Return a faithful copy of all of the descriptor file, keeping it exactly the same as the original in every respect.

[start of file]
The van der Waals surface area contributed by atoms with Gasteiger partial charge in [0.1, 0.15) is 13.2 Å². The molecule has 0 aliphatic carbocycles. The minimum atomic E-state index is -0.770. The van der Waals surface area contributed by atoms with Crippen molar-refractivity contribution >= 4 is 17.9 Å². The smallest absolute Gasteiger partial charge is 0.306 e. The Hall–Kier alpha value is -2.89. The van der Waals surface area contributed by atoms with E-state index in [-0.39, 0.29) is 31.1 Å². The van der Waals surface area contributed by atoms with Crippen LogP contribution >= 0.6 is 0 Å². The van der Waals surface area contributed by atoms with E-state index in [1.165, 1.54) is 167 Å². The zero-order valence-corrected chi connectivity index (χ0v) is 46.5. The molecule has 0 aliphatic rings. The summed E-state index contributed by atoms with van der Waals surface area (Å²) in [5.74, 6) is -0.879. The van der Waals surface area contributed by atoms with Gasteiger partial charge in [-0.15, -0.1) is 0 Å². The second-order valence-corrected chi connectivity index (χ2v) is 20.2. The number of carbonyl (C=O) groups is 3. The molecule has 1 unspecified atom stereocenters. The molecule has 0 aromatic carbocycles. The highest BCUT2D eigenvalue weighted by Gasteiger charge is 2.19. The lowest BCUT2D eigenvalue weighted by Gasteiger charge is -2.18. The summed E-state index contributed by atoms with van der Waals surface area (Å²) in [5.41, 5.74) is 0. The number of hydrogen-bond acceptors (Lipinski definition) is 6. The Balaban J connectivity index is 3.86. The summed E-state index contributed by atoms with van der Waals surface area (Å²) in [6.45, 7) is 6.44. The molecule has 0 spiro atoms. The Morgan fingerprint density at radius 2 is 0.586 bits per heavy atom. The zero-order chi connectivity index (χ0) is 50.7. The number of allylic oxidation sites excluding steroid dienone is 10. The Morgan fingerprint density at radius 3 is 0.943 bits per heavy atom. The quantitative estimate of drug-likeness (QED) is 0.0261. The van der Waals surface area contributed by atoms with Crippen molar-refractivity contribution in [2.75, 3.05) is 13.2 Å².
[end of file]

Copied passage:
The van der Waals surface area contributed by atoms with Gasteiger partial charge in [0.1, 0.15) is 13.2 Å². The molecule has 0 aliphatic carbocycles. The minimum atomic E-state index is -0.770. The van der Waals surface area contributed by atoms with Crippen molar-refractivity contribution >= 4 is 17.9 Å². The smallest absolute Gasteiger partial charge is 0.306 e. The Hall–Kier alpha value is -2.89. The van der Waals surface area contributed by atoms with E-state index in [-0.39, 0.29) is 31.1 Å². The van der Waals surface area contributed by atoms with Crippen LogP contribution >= 0.6 is 0 Å². The van der Waals surface area contributed by atoms with E-state index in [1.165, 1.54) is 167 Å². The zero-order valence-corrected chi connectivity index (χ0v) is 46.5. The molecule has 0 aliphatic rings. The summed E-state index contributed by atoms with van der Waals surface area (Å²) in [5.74, 6) is -0.879. The van der Waals surface area contributed by atoms with Gasteiger partial charge in [-0.15, -0.1) is 0 Å². The second-order valence-corrected chi connectivity index (χ2v) is 20.2. The number of carbonyl (C=O) groups is 3. The molecule has 1 unspecified atom stereocenters. The molecule has 0 aromatic carbocycles. The highest BCUT2D eigenvalue weighted by Gasteiger charge is 2.19. The lowest BCUT2D eigenvalue weighted by Gasteiger charge is -2.18. The summed E-state index contributed by atoms with van der Waals surface area (Å²) in [5.41, 5.74) is 0. The number of hydrogen-bond acceptors (Lipinski definition) is 6. The Balaban J connectivity index is 3.86. The summed E-state index contributed by atoms with van der Waals surface area (Å²) in [6.45, 7) is 6.44. The molecule has 0 spiro atoms. The Morgan fingerprint density at radius 2 is 0.586 bits per heavy atom. The zero-order chi connectivity index (χ0) is 50.7. The number of allylic oxidation sites excluding steroid dienone is 10. The Morgan fingerprint density at radius 3 is 0.943 bits per heavy atom. The quantitative estimate of drug-likeness (QED) is 0.0261. The van der Waals surface area contributed by atoms with Crippen molar-refractivity contribution in [2.75, 3.05) is 13.2 Å².